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‘Sound of Us’ tells stories Northeast Ohioans want to tell — in their own voices.

Poetic Reentry: A Thousand Books in Five Years

Wesley Dirmeyer stands with his pushcart outside a building.
Justin Glanville
Ideastream Public Media
Wesley Dirmeyer says writing about difficult subjects, including certain relationships and his experience with addiction, allowed him to feel a sense of lightness.

Growing up, Wesley Dirmeyer read more than a lot of his friends, but he started living and breathing books once he went to prison.

In the 5 1/2 years he was incarcerated at Lake Erie Correctional Institution, he estimates he read at least 1,000 books, many of them checked out of the prison library where he also worked.

Reading, in turn, pushed him toward writing.

"I would write small things here and there and some people liked my stuff," Dirmeyer said. "So I just started writing a little more and trying to put more of myself into it."

Many of his poems dealt with troubled relationships from his past. Others touched on his struggles with addiction. But even though the material was dark, writing left him with a feeling of lightness.

"Poetry made me more of an open person," he said. "I can talk a little more to people about stuff that I'm feeling, which is hard to do as a guy. It was a doorway — like, you open the door and you can let some stuff out."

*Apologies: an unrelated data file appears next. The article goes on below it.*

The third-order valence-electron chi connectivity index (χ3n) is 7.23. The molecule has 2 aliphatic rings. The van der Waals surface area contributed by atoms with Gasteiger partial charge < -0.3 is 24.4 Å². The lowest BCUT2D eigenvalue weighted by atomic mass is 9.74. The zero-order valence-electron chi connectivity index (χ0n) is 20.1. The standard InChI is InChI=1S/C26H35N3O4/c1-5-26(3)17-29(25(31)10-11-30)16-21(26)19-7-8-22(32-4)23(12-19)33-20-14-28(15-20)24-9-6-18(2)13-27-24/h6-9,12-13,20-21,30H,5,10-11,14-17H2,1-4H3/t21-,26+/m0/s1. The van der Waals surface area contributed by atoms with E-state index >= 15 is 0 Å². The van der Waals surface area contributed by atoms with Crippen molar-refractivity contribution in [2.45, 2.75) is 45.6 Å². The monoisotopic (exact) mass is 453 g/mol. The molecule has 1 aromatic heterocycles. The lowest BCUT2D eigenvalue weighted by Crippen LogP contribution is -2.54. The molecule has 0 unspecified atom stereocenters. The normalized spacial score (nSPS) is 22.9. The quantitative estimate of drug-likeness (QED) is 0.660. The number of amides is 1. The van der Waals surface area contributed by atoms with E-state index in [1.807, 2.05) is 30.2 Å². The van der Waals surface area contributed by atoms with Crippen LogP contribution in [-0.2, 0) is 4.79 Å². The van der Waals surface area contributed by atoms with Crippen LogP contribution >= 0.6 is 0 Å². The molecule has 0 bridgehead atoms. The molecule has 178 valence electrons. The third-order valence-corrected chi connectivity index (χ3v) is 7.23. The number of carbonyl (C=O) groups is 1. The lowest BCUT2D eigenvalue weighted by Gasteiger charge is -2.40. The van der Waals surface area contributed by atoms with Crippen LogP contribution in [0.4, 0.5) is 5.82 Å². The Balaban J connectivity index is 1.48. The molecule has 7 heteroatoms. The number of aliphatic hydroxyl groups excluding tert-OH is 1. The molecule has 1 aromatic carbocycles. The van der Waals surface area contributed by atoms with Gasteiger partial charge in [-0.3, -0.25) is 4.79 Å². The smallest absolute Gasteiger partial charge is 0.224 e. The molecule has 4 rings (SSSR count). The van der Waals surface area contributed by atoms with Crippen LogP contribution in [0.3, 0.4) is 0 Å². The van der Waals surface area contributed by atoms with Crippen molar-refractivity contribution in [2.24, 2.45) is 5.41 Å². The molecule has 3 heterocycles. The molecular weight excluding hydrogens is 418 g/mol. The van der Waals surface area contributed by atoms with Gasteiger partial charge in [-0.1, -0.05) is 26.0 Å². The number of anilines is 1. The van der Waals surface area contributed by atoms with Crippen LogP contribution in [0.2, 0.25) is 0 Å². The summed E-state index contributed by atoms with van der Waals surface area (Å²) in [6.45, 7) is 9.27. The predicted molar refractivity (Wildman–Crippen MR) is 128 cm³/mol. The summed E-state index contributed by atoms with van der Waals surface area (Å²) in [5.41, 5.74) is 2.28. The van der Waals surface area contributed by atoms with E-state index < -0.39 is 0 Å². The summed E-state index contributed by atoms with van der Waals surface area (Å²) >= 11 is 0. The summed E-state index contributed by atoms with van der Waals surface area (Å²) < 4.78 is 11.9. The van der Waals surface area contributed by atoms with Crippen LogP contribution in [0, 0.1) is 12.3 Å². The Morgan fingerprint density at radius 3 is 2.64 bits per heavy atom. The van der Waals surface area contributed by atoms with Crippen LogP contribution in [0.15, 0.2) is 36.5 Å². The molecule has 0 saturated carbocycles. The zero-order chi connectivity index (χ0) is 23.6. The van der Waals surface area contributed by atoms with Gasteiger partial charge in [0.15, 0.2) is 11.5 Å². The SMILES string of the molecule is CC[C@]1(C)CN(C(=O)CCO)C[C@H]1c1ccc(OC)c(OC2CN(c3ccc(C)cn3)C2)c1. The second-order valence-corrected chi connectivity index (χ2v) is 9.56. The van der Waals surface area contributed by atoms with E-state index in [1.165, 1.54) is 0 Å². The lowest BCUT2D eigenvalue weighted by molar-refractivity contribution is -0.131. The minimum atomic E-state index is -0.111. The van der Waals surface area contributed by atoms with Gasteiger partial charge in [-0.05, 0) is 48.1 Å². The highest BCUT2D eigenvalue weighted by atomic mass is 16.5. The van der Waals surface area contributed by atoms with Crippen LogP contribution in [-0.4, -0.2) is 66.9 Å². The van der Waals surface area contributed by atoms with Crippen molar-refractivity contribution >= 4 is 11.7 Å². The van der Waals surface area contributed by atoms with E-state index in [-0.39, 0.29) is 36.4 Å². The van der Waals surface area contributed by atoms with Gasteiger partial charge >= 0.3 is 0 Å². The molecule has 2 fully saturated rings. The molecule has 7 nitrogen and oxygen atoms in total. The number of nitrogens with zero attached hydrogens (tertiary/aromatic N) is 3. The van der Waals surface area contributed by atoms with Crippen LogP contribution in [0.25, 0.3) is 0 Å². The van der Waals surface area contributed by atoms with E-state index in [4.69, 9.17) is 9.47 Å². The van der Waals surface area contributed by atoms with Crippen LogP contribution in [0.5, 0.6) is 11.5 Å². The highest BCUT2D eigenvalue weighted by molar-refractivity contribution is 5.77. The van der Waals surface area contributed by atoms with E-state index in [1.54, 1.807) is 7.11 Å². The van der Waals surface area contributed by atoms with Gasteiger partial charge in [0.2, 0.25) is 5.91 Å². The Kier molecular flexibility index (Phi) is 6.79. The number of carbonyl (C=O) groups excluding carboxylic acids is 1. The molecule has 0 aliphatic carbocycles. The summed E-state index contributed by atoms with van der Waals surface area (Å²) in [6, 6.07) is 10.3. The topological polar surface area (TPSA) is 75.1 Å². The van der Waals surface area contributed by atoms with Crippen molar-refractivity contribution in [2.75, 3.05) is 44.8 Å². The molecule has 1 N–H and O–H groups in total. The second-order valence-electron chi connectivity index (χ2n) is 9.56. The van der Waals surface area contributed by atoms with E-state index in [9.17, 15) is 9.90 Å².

Soon after being released in 2018, Dirmeyer got a job driving a truck. He delivers frozen foods and supplies to restaurants.

"I like it because I kind of can be my own boss," he said. "In prison, just you're caged up. You can't go anywhere. You see the same stuff every day. Now I have the whole road in front of me. I meet people I've never met. It's no freedom versus freedom."

He now lives in Tiffin with his girlfriend and 10-month-old daughter. He has two other daughters he tries to see as much as possible.

"Missing all that time with them [while in prison], I think a part of me was like, 'I need to find a way to make up for it,'" he said. "And the best way I can think of is to just provide the best life I can for them. So I work my tail off for my family."

He still buys books with the intention of reading them, but with family and work obligations, he rarely has time to read or write.

"I miss it," he said. "But at the same time, I don't."

Silence | Wesley Dirmeyer

'Where I'm From," by Wesley Dirmeyer

I'm from little chipped blue coffee cups

Heart-covered ceramic plates

I'm from the dirt pit in the backyard

Wasted hours and toys

From a shed, trapped, waiting in a hail storm

Holding on to big shaggy dogs.

I'm from the little green Tonga train riding through the house,

I'm from the church sinners now,

Entire family packed in.

I'm from the sound of open fields,

Wind blowing leaves.

Yet I'm still from the crowded streets, walking home alone.

I'm from the empty house, microwave dinner.

Now I'm from the crowded apartment filled with dolls and makeup.

I'm from the bad father,

Only lesson was how to be a good one.

In my room is my staple, my lifeline, my jukebox,

Filling the house with happier times and sad memories,

Carrying on the party for everyone else.

This story is part of a series called Poetic Reentry, featuring the voices of formerly incarcerated men reading poetry.

Justin Glanville is the deputy editor of engaged journalism at Ideastream Public Media.